Laws governing arbitration in India have evolved at a brisk pace over the past few years. The Indian Arbitration & Conciliation Act, 1996 ("Act") was amended recently in 2015, with the express intention of making arbitration the preferred mode of resolving commercial disputes.
We've set down some recent learnings and judicial trends in commercial arbitrations here. We hope you find these interesting.
Litigation arising from foreign arbitral awards: The definition of 'court' under the Act was amended in 2015 to facilitate international commercial arbitrations. If the subject-matter of a foreign arbitral award lies in India, the state High Court having jurisdiction over it has been empowered to entertain certain matters in connection with foreign awards. These include seeking interim relief, and appeal against such interim relief. What this means: Foreign arbitral award holders seeking to secure the amount decreed by the arbitral tribunal can approach the relevant state High Court to seek an interim order restraining the respondent from alienating/ disposing off/ creating third party rights over the subject matter of the dispute. Note that this relief will not be available if parties have specifically agreed to exclude Part I of the Act.
Conferring jurisdiction on a neutral court: When the parties to an arbitration agreement are all Indian, the parties have the option to choose a neutral arbitration 'venue', regardless of whether any cause of action may have arisen in such venue. The Indian Supreme Court in 2017 clarified this in Indus Mobile Distribution. Vs. Datawind Innovations. What this means: Parties can choose a neutral venue depending on their convenience. However, also carefully consider where you would like the arbitration's 'seat' to be – see S. No. 4 below.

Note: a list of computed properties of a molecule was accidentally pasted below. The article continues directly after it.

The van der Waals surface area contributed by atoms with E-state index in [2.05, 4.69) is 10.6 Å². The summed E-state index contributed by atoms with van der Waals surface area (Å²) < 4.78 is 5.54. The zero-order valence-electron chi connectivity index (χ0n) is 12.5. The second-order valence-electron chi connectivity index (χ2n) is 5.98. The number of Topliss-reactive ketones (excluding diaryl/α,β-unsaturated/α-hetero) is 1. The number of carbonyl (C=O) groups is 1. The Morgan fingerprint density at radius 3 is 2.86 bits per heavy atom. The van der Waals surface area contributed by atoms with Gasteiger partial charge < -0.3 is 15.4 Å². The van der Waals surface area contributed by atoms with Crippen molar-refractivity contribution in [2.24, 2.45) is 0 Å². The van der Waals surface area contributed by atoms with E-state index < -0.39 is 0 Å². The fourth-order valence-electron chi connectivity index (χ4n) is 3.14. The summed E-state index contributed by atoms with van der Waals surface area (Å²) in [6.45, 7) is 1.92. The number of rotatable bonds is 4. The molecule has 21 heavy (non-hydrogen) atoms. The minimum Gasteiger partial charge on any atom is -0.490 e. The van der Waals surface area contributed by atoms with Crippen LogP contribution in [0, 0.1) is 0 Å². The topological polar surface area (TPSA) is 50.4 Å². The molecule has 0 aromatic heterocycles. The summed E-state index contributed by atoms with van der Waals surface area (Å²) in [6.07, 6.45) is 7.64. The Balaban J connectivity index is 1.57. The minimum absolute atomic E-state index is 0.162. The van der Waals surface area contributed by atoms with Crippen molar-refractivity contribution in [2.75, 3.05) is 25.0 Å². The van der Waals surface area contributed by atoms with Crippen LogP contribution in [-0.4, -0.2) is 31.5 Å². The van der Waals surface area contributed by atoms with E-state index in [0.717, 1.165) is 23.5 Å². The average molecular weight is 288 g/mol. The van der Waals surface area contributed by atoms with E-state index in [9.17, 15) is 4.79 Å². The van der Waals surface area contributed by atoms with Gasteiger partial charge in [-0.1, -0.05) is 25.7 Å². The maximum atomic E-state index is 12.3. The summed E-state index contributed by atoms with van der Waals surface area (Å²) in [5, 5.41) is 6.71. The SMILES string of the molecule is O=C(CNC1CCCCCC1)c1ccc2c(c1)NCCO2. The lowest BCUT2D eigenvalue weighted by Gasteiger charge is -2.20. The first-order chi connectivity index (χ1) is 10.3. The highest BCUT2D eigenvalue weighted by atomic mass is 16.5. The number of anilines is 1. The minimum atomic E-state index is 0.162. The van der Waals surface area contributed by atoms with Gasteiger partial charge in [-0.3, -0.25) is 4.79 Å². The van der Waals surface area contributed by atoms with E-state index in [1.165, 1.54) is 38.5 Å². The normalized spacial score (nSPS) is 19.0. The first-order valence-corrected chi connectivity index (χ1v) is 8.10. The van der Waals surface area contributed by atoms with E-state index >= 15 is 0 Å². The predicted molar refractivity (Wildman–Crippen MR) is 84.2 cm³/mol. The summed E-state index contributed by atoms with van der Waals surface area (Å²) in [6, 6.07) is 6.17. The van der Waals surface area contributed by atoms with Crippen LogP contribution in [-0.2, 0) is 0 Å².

Intent of Parties: To avoid a court having to decipher unclear arbitration provisions, parties should clearly set out the seat and venue of arbitration, and governing law. What this means: Parties must spell out their intention in clear words with respect to applicable laws, dispute resolution mechanism and jurisdictional provisions. Also, you should consider clarifying the language of arbitration, number of arbitrators, and whether you would like the award to be kept confidential.
Conflicting provisions in an arbitration agreement: In institutional arbitrations, there can be conflicting terms regarding the 'venue' and 'seat'. For example, parties may agree New Delhi as the 'venue', and Gurgaon as the 'seat', with Mumbai courts to resolve disputes. Designating Gurgaon as the 'seat' would mean that courts there have exclusive jurisdiction to decide disputes. In such cases, if a party approaches Mumbai courts for certain reliefs (for e.g., interim reliefs) the court's jurisdiction may be disputed by the other party. If challenged, courts may revert to equitable principles under the (Indian) Civil Procedure Code, 1908 ("CPC") to determine who has jurisdiction. In our example, courts in Mumbai, where a party runs its business, may be given preference over the agreed 'seat' (i.e., Gurgaon).
What this means: Parties should clearly set out their understanding in the agreement to avoid application of CPC. This makes the drafting of an arbitration clause particularly important, especially if the parties are not sited in the same place.